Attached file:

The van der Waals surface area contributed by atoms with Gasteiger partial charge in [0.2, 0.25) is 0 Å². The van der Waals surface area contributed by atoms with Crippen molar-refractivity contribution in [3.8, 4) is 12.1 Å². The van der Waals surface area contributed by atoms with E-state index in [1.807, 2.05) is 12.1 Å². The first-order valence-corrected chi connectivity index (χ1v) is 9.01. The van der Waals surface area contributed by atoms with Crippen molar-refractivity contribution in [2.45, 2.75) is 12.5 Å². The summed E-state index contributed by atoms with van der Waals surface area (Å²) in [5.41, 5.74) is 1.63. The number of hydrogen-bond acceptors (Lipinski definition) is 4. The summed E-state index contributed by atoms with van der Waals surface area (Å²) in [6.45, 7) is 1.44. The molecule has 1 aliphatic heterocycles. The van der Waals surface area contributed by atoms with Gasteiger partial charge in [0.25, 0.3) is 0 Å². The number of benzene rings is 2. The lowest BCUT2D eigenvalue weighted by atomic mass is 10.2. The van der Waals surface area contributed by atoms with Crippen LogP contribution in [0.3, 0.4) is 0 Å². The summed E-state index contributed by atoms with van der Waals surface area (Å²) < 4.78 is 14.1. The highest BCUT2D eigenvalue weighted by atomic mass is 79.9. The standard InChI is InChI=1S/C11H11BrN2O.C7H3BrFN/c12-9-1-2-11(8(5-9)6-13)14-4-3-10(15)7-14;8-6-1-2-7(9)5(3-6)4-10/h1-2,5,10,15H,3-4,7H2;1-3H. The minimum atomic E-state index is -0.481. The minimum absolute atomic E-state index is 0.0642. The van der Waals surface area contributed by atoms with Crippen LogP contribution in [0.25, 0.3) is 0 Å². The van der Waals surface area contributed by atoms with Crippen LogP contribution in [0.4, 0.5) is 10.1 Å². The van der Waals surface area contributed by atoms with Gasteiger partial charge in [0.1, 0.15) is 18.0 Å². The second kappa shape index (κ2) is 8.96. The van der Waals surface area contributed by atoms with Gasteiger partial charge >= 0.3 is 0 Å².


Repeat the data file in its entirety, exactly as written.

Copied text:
The van der Waals surface area contributed by atoms with Gasteiger partial charge in [0.2, 0.25) is 0 Å². The van der Waals surface area contributed by atoms with Crippen molar-refractivity contribution in [3.8, 4) is 12.1 Å². The van der Waals surface area contributed by atoms with E-state index in [1.807, 2.05) is 12.1 Å². The first-order valence-corrected chi connectivity index (χ1v) is 9.01. The van der Waals surface area contributed by atoms with Crippen molar-refractivity contribution in [2.45, 2.75) is 12.5 Å². The summed E-state index contributed by atoms with van der Waals surface area (Å²) in [5.41, 5.74) is 1.63. The number of hydrogen-bond acceptors (Lipinski definition) is 4. The summed E-state index contributed by atoms with van der Waals surface area (Å²) in [6.45, 7) is 1.44. The molecule has 1 aliphatic heterocycles. The van der Waals surface area contributed by atoms with Gasteiger partial charge in [0.25, 0.3) is 0 Å². The number of benzene rings is 2. The lowest BCUT2D eigenvalue weighted by atomic mass is 10.2. The van der Waals surface area contributed by atoms with Crippen LogP contribution in [0.3, 0.4) is 0 Å². The summed E-state index contributed by atoms with van der Waals surface area (Å²) < 4.78 is 14.1. The highest BCUT2D eigenvalue weighted by atomic mass is 79.9. The standard InChI is InChI=1S/C11H11BrN2O.C7H3BrFN/c12-9-1-2-11(8(5-9)6-13)14-4-3-10(15)7-14;8-6-1-2-7(9)5(3-6)4-10/h1-2,5,10,15H,3-4,7H2;1-3H. The minimum atomic E-state index is -0.481. The minimum absolute atomic E-state index is 0.0642. The van der Waals surface area contributed by atoms with Crippen LogP contribution in [0.25, 0.3) is 0 Å². The van der Waals surface area contributed by atoms with Crippen LogP contribution in [0.4, 0.5) is 10.1 Å². The van der Waals surface area contributed by atoms with Gasteiger partial charge in [0.1, 0.15) is 18.0 Å². The second kappa shape index (κ2) is 8.96. The van der Waals surface area contributed by atoms with Gasteiger partial charge >= 0.3 is 0 Å².